At the age of fifteen Emily Thomes discovered she was attracted to girls. Despite her father’s disapproval she started dating a girl in her neighborhood. Thinking she had been “born that way,” when her friends questioned her about her choices, she readily owned up to them saying, “Yeah, what about it?”
Christian friends who disagreed with her lifestyle choices she thought were backward and “legalistic.” They should re-read what the Bible says because if they truly understood the Bible and what it means to love and not be judgmental, they would accept her for who she is.
In her late teens she pursued the lesbian lifestyle with abandon having one relationship after another with different women. She slowed her lifestyle down a little when she was engaged to a woman who had two children. But at the age of 22 she was invited to a Bible study.
She expected to be ridiculed for the way she lived and to use that as a reason to discontinue going to the Bible study; that didn’t happen. What did happen is she heard for the first time other women talking about their relationship with God, something she did not have.
She started wondering, “What if it is all true?” And began questioning her choices, “Are you sure this is who you are?” And she started looking up those verses in the Bible about homosexuality.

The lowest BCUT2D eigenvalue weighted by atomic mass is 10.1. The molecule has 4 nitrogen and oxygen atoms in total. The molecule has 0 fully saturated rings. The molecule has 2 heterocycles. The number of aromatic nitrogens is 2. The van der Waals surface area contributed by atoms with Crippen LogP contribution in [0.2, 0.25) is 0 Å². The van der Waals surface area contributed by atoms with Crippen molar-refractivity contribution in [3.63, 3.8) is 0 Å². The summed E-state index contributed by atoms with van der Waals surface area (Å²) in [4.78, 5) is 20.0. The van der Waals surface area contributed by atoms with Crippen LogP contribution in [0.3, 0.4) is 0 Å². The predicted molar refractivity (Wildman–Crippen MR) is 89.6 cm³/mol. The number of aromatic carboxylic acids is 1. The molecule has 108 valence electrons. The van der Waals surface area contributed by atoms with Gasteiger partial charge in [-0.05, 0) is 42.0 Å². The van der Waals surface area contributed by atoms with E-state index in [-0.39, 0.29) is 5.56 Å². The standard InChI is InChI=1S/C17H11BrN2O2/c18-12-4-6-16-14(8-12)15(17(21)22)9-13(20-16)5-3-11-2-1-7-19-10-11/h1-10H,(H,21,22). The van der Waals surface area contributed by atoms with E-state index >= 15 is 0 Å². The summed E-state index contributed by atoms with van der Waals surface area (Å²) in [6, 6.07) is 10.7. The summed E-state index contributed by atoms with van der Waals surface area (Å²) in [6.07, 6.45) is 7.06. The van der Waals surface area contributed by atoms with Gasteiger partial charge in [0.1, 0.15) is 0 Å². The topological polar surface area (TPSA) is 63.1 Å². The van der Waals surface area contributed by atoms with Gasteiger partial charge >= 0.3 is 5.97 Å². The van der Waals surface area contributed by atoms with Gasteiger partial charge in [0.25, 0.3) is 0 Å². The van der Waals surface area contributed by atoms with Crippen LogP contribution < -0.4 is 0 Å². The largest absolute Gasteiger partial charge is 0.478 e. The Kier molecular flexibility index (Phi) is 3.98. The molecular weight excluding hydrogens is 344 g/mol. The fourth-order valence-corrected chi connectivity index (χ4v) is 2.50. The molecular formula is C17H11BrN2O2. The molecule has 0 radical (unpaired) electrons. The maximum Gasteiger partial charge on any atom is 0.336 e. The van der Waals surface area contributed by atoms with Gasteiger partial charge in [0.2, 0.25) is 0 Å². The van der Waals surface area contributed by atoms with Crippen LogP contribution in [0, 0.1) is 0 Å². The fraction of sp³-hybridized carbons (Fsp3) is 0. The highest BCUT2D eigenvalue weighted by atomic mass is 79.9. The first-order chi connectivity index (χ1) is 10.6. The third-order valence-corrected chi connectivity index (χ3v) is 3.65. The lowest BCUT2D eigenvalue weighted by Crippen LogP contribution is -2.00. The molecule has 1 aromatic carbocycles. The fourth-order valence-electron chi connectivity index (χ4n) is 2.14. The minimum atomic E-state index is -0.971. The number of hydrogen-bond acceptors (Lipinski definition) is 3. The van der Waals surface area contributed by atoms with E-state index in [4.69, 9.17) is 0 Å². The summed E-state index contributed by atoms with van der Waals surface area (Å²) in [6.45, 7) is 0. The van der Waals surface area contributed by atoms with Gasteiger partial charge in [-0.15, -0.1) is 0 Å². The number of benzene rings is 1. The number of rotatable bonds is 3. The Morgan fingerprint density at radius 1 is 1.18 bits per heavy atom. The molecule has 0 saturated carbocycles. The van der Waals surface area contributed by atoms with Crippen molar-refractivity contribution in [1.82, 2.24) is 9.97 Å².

She came upon these words in First Corinthians 6:9-11, “Or do you not know that the unrighteous will not inherit the kingdom of God? Do not be deceived; neither fornicators, nor idolaters, nor adulterers, nor effeminate, nor homosexuals, nor thieves, not the covetous, nor drunkards, nor revilers, nor swindlers, will inherit the kingdom of God. Such were some of you; but you were washed, but you were sanctified, but you were justified in the name of the Lord Jesus Christ and in the Spirit of our God.”
Emily realized, “Those who practice homosexuality, which was me, and also drunkards and a bunch of other things I had been,” put her outside the will of God. Then she read verse 11, “And such were some of you.”
She understood in that moment, “There were people in the same place and they were saved and they were changed and that God could do that for me too and I needed that. I could hold on to my sin and reject God or I could turn to him.”
And that was Emily’s coming out of the lesbian lifestyle, “It’s not gay to straight. It’s lost to saved. God calls us not to heterosexuality, but to holiness.”
In her book “The Secret Thoughts of an Unlikely Convert” Rosaria Butterfield chronicles her coming out of the lesbian lifestyle as a feminist professor who is today a mother and wife of a pastor.
It is not conversion therapy; it is simply conversion. “Therefore if anyone is in Christ, he is a new creature; the old things passed away; behold, new things have come,” 2 Corinthians 5:17.